Dr James Somauroo is founder and CEO of SomX, a healthtech-specific communications agency.

Somauroo produces the Healthtech Podcast, a podcast with 12,000 downloads per month and listeners in 120 countries. He also writes the Healthtech Pigeon, a newsletter with about 2,000 weekly readers.

Prior to SomX James ran two healthtech accelerators: DigitalHealth.London and HS. 

James studied medicine at Nottingham Medical School and undertook anaesthetics training in North Wales.

Interview

Can you tell us a bit about what your company, SomX, does?

We do two main things: PR and multimedia content, for healthtech companies. Those healthtech companies can be anything, from seed-stage startups all the way to multinational corporates, and we have clients all the way across that space. But where we verticalise is healthtech, so everybody in our company understands and knows healthcare and technology.

If you’re a company in the healthtech space, or indeed any space, you really need to be thinking about content. That is super important.

PR is great because it gets other people talking about you, it helps with credibility, and it will gain you followers on your social media platforms.

You’ll end up with more people coming to you, so then you have an opportunity to feed that audience with content. And the best way to do that is multimedia. 

We set companies up so that they do two main things with their content. They add value to their audience — that can be educational, entertaining, or both. And we help that company sell to that audience, by communicating the key messages of that company.

How did you start SomX, and where does your understanding of tech come from?

It starts way back in medical school, really — and I was a distracted medical student. Medicine is interesting to a point, but every individual has other interests too, and where those interests can be explored within the space (technology being one of them — it pairs very nicely to healthcare), you can end up being very fulfilled.

I was distracted by business and learning about how businesses are made and run, I found that stuff very interesting. I was always interested in design and I enjoyed social media, and I was one of the early adopters in medicine of LinkedIn.

When I qualified as a doctor, I got dragged into solving problems on wards, in systems, and I enjoyed that. The first thing I did was fix a printer, which seems very innocuous, but, in my hospital as an F1, everybody used to queue outside the doctors’ mess until a ridiculous time. I ended up ringing IT, trying to get a few printers fixed. If you can open up a bottle-neck through something as simple as fixing a printer, the knock-on effects to a healthcare system are enormous. That feeling of impact for something so simple really stuck with me, and that became addictive. It was like, “What other problems can I solve like this”?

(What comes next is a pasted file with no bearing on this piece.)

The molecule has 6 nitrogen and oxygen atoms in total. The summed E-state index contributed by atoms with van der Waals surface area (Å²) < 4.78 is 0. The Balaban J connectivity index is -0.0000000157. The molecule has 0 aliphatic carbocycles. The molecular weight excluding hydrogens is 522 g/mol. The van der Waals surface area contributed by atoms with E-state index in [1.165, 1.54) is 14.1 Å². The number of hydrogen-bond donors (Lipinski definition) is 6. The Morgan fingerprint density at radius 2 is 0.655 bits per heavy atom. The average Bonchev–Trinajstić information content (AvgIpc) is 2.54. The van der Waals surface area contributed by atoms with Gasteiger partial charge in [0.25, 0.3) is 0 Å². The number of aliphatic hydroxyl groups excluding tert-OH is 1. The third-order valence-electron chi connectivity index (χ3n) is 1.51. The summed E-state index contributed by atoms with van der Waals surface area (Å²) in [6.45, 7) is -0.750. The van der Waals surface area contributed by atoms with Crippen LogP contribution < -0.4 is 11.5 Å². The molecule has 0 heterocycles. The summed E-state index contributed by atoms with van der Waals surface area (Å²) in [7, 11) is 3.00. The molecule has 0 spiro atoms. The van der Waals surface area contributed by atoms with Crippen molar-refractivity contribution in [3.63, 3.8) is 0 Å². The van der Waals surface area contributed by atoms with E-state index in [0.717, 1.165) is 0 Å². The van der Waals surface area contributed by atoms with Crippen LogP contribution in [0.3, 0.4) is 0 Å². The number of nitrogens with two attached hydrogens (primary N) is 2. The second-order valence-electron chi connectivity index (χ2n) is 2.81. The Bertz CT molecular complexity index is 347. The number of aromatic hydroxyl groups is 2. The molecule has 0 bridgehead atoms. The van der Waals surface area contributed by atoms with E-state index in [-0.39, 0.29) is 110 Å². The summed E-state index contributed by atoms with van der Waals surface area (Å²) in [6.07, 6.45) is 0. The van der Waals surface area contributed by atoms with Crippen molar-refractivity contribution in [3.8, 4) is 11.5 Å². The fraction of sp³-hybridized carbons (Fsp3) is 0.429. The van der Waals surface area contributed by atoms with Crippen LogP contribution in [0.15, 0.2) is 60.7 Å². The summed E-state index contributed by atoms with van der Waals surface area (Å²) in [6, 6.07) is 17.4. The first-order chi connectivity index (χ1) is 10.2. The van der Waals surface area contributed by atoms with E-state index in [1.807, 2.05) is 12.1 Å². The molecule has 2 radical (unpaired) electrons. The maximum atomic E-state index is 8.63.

That feeling of impact for something so simple really stuck with me, and that became addictive

In my F2 year, there was something at the time called the KSS School of Clinical Leadership and as part of that I paired up with an NHS management graduate in finance. I learnt a lot about the management side of the NHS by shadowing someone there, and advice for medical students here: do not stand for the conversations you will hear about “them and us” with clinicians and managers. The more you empathise with them, the more that you can make amazing things happen in a hospital.

I got myself on the FMLM leadership scheme, worked at HEE for a year in policy, as part of that got exposed to NHS England and did a bit of work for Tony Young, who’s the national lead for innovation. Then, with my skillset, I joined the digitalhealth.london accelerator. I was helping 10 startups get into the NHS, and then I got promoted to run the programme with someone called Hannah.

I then set up my own accelerator, helping pre-seed entrepreneurs find co-founders, develop an early idea, get their first capital. That was called HS, and it became HS Ventures when we started partnering with charities to invest their money into early stage companies to grow that sector at the earliest stage. At the same time, I started writing for Forbes on healthtech, I started The Healthtech podcast, and I’ve since started the Healthtech Pigeon as well — so I ended up the other side of my life being more media stuff.

Combining the two is where I got to SomX. I knew how to manage a cohort of startups from my accelerator days, and I knew how to solve a lot of problems with media. I met my co-founder Jessica, who has a press and PR background, specifically in healthcare and technology companies. For a year Jess and I had what you’d call alpha and beta clients while we figured out the value propositions and the business model, and those early clients helped us do that. Then in the summer last year we launched fully, and opened to everybody, and now we’ve got around 15 clients on retainer. That’s kind of the journey!